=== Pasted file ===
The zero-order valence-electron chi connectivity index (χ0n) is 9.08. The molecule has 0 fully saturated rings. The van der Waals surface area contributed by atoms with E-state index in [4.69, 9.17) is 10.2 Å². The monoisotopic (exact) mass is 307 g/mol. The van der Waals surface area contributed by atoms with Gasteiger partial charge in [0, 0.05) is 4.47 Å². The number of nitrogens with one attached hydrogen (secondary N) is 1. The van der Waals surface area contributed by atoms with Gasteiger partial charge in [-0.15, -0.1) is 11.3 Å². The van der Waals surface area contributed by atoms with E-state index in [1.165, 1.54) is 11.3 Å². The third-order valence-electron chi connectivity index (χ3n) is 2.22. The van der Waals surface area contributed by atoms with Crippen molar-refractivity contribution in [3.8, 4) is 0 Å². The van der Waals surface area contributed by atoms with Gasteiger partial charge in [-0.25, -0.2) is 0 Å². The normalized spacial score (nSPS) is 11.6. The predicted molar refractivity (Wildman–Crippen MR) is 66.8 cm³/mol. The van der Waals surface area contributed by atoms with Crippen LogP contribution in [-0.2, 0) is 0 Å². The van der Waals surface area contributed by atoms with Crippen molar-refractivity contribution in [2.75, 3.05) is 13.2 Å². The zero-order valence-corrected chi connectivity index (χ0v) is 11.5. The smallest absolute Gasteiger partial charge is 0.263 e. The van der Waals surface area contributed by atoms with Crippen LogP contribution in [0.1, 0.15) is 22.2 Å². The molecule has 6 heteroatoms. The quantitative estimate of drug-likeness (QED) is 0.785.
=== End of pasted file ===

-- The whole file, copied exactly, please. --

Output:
The zero-order valence-electron chi connectivity index (χ0n) is 9.08. The molecule has 0 fully saturated rings. The van der Waals surface area contributed by atoms with E-state index in [4.69, 9.17) is 10.2 Å². The monoisotopic (exact) mass is 307 g/mol. The van der Waals surface area contributed by atoms with Gasteiger partial charge in [0, 0.05) is 4.47 Å². The number of nitrogens with one attached hydrogen (secondary N) is 1. The van der Waals surface area contributed by atoms with Gasteiger partial charge in [-0.15, -0.1) is 11.3 Å². The van der Waals surface area contributed by atoms with E-state index in [1.165, 1.54) is 11.3 Å². The third-order valence-electron chi connectivity index (χ3n) is 2.22. The van der Waals surface area contributed by atoms with Crippen molar-refractivity contribution in [3.8, 4) is 0 Å². The van der Waals surface area contributed by atoms with Gasteiger partial charge in [-0.25, -0.2) is 0 Å². The normalized spacial score (nSPS) is 11.6. The predicted molar refractivity (Wildman–Crippen MR) is 66.8 cm³/mol. The van der Waals surface area contributed by atoms with Crippen LogP contribution in [-0.2, 0) is 0 Å². The van der Waals surface area contributed by atoms with Crippen molar-refractivity contribution in [2.75, 3.05) is 13.2 Å². The zero-order valence-corrected chi connectivity index (χ0v) is 11.5. The smallest absolute Gasteiger partial charge is 0.263 e. The van der Waals surface area contributed by atoms with Crippen LogP contribution in [0.1, 0.15) is 22.2 Å². The molecule has 6 heteroatoms. The quantitative estimate of drug-likeness (QED) is 0.785.